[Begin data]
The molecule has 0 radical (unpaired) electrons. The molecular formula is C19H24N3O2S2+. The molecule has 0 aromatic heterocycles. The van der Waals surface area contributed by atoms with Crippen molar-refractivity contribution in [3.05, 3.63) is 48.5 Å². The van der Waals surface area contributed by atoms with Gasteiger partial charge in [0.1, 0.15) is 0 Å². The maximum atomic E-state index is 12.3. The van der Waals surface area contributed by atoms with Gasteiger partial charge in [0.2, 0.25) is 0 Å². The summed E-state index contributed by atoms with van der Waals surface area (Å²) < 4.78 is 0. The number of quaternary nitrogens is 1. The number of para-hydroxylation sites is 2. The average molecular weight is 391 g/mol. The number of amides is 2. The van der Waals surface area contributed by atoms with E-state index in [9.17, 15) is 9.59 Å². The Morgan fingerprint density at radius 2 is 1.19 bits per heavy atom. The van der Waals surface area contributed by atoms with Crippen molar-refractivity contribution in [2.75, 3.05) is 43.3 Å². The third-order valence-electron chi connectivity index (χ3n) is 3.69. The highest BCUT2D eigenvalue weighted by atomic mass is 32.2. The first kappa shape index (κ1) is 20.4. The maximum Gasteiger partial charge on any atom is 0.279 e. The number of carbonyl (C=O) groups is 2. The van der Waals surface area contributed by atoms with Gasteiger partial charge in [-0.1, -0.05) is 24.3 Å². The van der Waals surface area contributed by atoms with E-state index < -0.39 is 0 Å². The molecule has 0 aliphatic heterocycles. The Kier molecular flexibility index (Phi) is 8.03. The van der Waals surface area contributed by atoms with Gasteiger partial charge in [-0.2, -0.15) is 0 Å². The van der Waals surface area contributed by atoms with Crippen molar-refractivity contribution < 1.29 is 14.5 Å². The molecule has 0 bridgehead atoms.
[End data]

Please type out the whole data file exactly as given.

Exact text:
The molecule has 0 radical (unpaired) electrons. The molecular formula is C19H24N3O2S2+. The molecule has 0 aromatic heterocycles. The van der Waals surface area contributed by atoms with Crippen molar-refractivity contribution in [3.05, 3.63) is 48.5 Å². The van der Waals surface area contributed by atoms with Gasteiger partial charge in [0.1, 0.15) is 0 Å². The maximum atomic E-state index is 12.3. The van der Waals surface area contributed by atoms with Gasteiger partial charge in [0.2, 0.25) is 0 Å². The summed E-state index contributed by atoms with van der Waals surface area (Å²) < 4.78 is 0. The number of quaternary nitrogens is 1. The number of para-hydroxylation sites is 2. The average molecular weight is 391 g/mol. The number of amides is 2. The van der Waals surface area contributed by atoms with E-state index in [9.17, 15) is 9.59 Å². The Morgan fingerprint density at radius 2 is 1.19 bits per heavy atom. The van der Waals surface area contributed by atoms with Crippen molar-refractivity contribution in [2.75, 3.05) is 43.3 Å². The third-order valence-electron chi connectivity index (χ3n) is 3.69. The highest BCUT2D eigenvalue weighted by atomic mass is 32.2. The first kappa shape index (κ1) is 20.4. The maximum Gasteiger partial charge on any atom is 0.279 e. The number of carbonyl (C=O) groups is 2. The van der Waals surface area contributed by atoms with Gasteiger partial charge in [-0.1, -0.05) is 24.3 Å². The van der Waals surface area contributed by atoms with E-state index < -0.39 is 0 Å². The molecule has 0 aliphatic heterocycles. The Kier molecular flexibility index (Phi) is 8.03. The van der Waals surface area contributed by atoms with Gasteiger partial charge in [-0.2, -0.15) is 0 Å². The van der Waals surface area contributed by atoms with Crippen molar-refractivity contribution < 1.29 is 14.5 Å². The molecule has 0 bridgehead atoms.